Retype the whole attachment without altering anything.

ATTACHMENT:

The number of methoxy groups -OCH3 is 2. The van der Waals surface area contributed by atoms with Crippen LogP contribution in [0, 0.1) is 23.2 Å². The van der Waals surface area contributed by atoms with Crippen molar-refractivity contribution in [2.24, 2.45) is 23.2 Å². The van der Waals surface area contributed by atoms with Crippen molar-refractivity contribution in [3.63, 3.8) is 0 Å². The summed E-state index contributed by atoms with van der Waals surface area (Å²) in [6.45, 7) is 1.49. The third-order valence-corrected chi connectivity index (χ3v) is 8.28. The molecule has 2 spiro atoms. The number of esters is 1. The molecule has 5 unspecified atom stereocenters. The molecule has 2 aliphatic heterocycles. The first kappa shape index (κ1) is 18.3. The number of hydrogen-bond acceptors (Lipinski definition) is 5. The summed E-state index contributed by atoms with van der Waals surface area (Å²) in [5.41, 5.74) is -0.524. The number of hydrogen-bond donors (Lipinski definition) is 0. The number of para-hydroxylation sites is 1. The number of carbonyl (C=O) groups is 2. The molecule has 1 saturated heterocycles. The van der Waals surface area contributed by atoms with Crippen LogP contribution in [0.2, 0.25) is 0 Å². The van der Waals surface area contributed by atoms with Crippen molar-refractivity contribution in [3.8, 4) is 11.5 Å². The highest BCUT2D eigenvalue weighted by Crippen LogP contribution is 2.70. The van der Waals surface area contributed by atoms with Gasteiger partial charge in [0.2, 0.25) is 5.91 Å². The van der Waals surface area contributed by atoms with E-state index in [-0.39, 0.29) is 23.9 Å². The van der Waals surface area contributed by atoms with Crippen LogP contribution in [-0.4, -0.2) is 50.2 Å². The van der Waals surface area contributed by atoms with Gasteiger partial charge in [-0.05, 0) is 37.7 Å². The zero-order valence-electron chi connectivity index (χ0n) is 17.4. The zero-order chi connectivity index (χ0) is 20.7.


The number of methoxy groups -OCH3 is 2. The van der Waals surface area contributed by atoms with Crippen LogP contribution in [0, 0.1) is 23.2 Å². The van der Waals surface area contributed by atoms with Crippen molar-refractivity contribution in [2.24, 2.45) is 23.2 Å². The van der Waals surface area contributed by atoms with Crippen molar-refractivity contribution in [3.63, 3.8) is 0 Å². The summed E-state index contributed by atoms with van der Waals surface area (Å²) in [6.45, 7) is 1.49. The third-order valence-corrected chi connectivity index (χ3v) is 8.28. The molecule has 2 spiro atoms. The number of esters is 1. The molecule has 5 unspecified atom stereocenters. The molecule has 2 aliphatic heterocycles. The first kappa shape index (κ1) is 18.3. The number of hydrogen-bond acceptors (Lipinski definition) is 5. The summed E-state index contributed by atoms with van der Waals surface area (Å²) in [5.41, 5.74) is -0.524. The number of hydrogen-bond donors (Lipinski definition) is 0. The number of para-hydroxylation sites is 1. The number of carbonyl (C=O) groups is 2. The molecule has 1 saturated heterocycles. The van der Waals surface area contributed by atoms with Crippen LogP contribution in [0.2, 0.25) is 0 Å². The van der Waals surface area contributed by atoms with Crippen molar-refractivity contribution in [3.8, 4) is 11.5 Å². The highest BCUT2D eigenvalue weighted by Crippen LogP contribution is 2.70. The van der Waals surface area contributed by atoms with Gasteiger partial charge in [0.2, 0.25) is 5.91 Å². The van der Waals surface area contributed by atoms with E-state index in [-0.39, 0.29) is 23.9 Å². The van der Waals surface area contributed by atoms with Crippen LogP contribution in [-0.4, -0.2) is 50.2 Å². The van der Waals surface area contributed by atoms with Gasteiger partial charge in [-0.05, 0) is 37.7 Å². The zero-order valence-electron chi connectivity index (χ0n) is 17.4. The zero-order chi connectivity index (χ0) is 20.7.